The Equal Employment Opportunity Commission (EEOC) has released guidance on employer obligations under the Americans with Disabilities Act to “initiate the interactive process” for reasonable accommodations before an employee request is received.
McAfee & Taft explain:
Employers must act reasonably when determining whether there exists sufficient notice to initiate the interactive process. Never assume an employee is disabled. While employers may have policies instructing their employees to provide written notice of the need for an accommodation, the employer cannot ignore verbal, visual or other cues. Make sure supervisory personnel are trained to report observations or information that may trigger the need to initiate the process without a request.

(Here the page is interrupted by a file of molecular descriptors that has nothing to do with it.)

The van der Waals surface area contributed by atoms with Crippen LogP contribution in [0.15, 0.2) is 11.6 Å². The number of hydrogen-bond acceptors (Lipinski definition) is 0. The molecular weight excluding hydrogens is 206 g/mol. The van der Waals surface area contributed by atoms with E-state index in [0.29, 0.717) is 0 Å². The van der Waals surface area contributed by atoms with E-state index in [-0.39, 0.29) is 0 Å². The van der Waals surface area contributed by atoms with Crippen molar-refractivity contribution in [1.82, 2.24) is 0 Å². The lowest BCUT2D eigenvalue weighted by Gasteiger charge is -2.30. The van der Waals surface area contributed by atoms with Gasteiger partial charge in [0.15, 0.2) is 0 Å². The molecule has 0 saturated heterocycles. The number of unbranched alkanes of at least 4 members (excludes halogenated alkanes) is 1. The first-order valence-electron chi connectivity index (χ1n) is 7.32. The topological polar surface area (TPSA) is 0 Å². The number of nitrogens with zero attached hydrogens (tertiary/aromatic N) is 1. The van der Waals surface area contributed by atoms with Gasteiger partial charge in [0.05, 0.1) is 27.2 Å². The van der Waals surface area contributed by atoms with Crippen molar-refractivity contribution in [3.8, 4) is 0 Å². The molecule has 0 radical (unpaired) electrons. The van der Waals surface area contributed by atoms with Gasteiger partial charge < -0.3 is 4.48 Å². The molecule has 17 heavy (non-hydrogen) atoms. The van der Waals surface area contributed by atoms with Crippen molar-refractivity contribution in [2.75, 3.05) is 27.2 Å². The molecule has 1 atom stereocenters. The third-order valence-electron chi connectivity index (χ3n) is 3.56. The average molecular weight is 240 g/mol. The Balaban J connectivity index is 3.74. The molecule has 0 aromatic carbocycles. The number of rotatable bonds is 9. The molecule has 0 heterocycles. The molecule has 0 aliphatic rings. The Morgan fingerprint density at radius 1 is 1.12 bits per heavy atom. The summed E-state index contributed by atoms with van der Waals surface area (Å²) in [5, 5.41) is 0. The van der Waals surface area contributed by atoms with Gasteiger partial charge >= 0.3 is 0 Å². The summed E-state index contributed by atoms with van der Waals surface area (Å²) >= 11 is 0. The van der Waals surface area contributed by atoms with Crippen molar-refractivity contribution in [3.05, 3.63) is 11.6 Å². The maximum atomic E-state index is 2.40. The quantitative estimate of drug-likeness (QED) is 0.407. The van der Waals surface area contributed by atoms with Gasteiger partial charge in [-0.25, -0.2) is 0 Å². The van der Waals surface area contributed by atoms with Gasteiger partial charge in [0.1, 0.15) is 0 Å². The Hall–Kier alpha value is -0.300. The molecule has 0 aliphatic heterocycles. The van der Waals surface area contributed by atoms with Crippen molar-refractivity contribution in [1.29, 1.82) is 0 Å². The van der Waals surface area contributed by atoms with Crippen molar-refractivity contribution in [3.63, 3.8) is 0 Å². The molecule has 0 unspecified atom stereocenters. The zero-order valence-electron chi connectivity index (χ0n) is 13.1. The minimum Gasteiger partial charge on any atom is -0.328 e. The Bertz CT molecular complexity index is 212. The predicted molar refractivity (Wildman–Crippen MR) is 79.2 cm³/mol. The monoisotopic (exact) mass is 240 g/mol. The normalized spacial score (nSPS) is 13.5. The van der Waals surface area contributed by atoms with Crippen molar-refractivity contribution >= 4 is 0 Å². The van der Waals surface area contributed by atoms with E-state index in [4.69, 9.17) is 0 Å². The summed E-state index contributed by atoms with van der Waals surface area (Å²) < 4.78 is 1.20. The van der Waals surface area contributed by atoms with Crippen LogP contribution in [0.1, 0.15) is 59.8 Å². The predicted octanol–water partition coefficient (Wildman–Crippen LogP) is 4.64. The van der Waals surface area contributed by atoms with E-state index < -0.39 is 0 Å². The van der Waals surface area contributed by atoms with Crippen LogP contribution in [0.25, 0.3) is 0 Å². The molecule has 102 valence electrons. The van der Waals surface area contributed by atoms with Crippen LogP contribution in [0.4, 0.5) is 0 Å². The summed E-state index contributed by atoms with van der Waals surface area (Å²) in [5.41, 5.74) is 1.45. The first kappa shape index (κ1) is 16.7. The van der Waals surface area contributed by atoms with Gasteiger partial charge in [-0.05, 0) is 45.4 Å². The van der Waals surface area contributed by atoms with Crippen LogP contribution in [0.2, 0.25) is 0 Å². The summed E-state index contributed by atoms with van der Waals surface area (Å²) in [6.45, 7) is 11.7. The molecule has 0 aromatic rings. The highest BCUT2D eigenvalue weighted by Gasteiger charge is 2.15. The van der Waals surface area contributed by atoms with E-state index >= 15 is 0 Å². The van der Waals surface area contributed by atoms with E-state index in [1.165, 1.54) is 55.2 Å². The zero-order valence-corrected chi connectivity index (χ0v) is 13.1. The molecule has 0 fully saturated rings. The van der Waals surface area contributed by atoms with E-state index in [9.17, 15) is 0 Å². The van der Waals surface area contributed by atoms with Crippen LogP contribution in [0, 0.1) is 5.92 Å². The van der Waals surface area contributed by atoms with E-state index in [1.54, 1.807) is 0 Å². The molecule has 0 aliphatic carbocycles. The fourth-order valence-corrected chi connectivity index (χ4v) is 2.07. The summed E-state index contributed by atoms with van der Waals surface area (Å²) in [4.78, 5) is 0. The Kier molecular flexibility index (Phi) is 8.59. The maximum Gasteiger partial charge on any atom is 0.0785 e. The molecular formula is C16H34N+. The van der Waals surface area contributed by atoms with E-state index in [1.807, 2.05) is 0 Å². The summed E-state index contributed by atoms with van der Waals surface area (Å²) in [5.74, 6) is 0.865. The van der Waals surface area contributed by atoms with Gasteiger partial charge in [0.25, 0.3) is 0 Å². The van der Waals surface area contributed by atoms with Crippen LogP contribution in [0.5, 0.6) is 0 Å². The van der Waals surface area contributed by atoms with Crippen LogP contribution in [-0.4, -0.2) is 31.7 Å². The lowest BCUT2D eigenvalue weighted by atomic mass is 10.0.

Once the employer has notice of a disability and the need for an accommodation, the ADA requires “(1) direct communication between the employer and employee to explore in good faith the possible accommodations; (2) consideration of the employee’s request; and (3) offering an accommodation that is reasonable and effective.”
Examples of situations where an employer should initiate the process include when the employer knows the employee has a disability, if the employer has reason to believe the employee is experiencing workplace problems due to the disability, or if the employer knows that “the disability prevents the employee from requesting a reasonable accommodation”.
For more information, please click here.
The information included in this blog post originally appeared in an article from McAfee & Taft EmployerLINC on July 27, 2018, written by Courtney Bru.